4. X-ray film (AGFA, catalog number: CP-BU New)

    5. Chloroform (Merck, catalog number: 1.02445.1000)

    6. Skim milk (Sigma-Aldrich, catalog number: 70166)

    7. Bovine serum albumin (MP Biomedicals, catalog number: 0216006980)

    8. AntiHis monoclonal antibody (Sigma-Aldrich, catalog number: H1029; 1:2,000 dilution)

    9. Goat anti-mouse IgG (Thermo Fisher Scientific, catalog number: A28177; 1:10,000 dilution)

    10. Western blotting Detection Reagent Kit Ab Signal (AbClon, catalog number: Abc-3001)

    11. SDS (Sigma-Aldrich, catalog number: L5750)

    12. Bromophenol blue (Sigma-Aldrich, catalog number: B0126)

    13. Purified tagged protein (His-FT or FT-StII in dialysis buffer; see Recipes)

    14. Tris-buffered saline (TBS) (see Recipes)

    15. SDS sample buffer (see Recipes)


  4. Biotin-phospholipid pull-down assay

    1. Volac Pasteur pipette (Sigma-Aldrich, catalog number: Z310727)

    2. Protein LoBind Tubes (Eppendorf, catalog number: 0030108116)

    3. PVDF membrane (Millipore, catalog number: IPVH304F0)

    4. X-ray film (AGFA, catalog number: CP-BU New)

    5. Chloroform (Merck, catalog number: 1.02445.1000)

    6. Ethanol (Merck, catalog number: 1.00983.1011)

    7. Dynabeads MyOne Streptavidin T1 (Invitrogen, catalog number: 65601)

    8. Skim milk (Sigma-Aldrich, catalog number: 70166)

    9. Bovine serum albumin (MP Biomedicals, catalog number: 0216006980)

    10. AntiHis monoclonal antibody (Sigma-Aldrich, catalog number: H1029; 1:2,000 dilution)

    11. Goat anti-mouse IgG (Thermo Fisher Scientific, catalog number: A28177; 1:10,000 dilution)

    12. Western blotting Detection Reagent Kit Ab Signal (AbClon, catalog number: Abc-3001)

    13. SDS sample buffer (see Recipes)

    14. Purified tagged protein (His-FT in dialysis buffer; see Recipes)

    15. Tris-buffered saline (TBS) (see Recipes)


  5. Fluorescence polarization assay

    1. Volac Pasteur pipette (Sigma-Aldrich, catalog number: Z310727)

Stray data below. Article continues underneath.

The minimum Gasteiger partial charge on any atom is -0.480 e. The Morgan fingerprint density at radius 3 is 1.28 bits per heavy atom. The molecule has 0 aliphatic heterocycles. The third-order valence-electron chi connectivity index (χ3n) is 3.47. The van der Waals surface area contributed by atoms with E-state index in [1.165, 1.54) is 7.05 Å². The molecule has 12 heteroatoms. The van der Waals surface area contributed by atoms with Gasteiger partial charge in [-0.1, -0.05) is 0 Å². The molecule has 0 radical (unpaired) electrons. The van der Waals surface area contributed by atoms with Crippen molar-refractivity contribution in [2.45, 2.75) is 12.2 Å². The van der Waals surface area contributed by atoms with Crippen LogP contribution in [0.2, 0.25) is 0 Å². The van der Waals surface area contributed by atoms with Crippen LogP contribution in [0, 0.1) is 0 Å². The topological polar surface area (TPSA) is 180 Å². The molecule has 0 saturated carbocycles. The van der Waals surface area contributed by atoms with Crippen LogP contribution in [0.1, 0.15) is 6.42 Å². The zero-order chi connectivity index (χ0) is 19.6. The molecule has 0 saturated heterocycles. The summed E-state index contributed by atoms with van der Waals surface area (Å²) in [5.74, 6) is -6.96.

2. Protein LoBind Tubes (Eppendorf, catalog number: 0030108116)

    3. 96-well black flat-bottom polystyrene plate (Corning, catalog number: 3915)

    4. PierceTM NHS-Rhodamine Antibody Labeling Kit (ThermoFisher Scientific, catalog number: 53031)

    5. Chloroform (Merck, catalog number: 1.02445.1000)

    6. KCl (Sigma Aldrich, catalog number: P3911)

    7. Na2HPO4 (Sigma-Aldrich, catalog number: S9763)

    8. KH2PO4 (Sigma-Aldrich, catalog number: P0662

    9. Purified tagged protein (His-FT in PBS dialysis buffer; see Recipes)

    10. Phosphate-buffered saline (PBS) (see Recipes)

    11. PBS elution buffer (see Recipes)

Equipment

  1. Lipid–protein overlay assay

    1. Amber glass vial (Shimadzu Scientific Korea, catalog number: 91005-0920)

    2. Vortex mixer (Scientific Industries, Genie 2, model: G-560)

    3. Micropipette (Eppendorf Research, catalog number: 3123000918)

    4. Western blot tray

    5. Orbital shaker (Best of Lab Equipments, model: RF300)

    6. X-ray film cassette

    7. X-ray film processor (Healthcare Solutions Inc., model: JP-33)


  2. Liposome binding assay

    1. Amber glass vial (Shimadzu Scientific Korea, catalog number: 91005-0920)

    2. Vortex mixer (Scientific Industries, Genie 2, model: G-560)

    3. Micropipette (Eppendorf Research, catalog number: 3123000918)

    4. Bioruptor sonication device (Bio-Medical Science, model: KRB 01)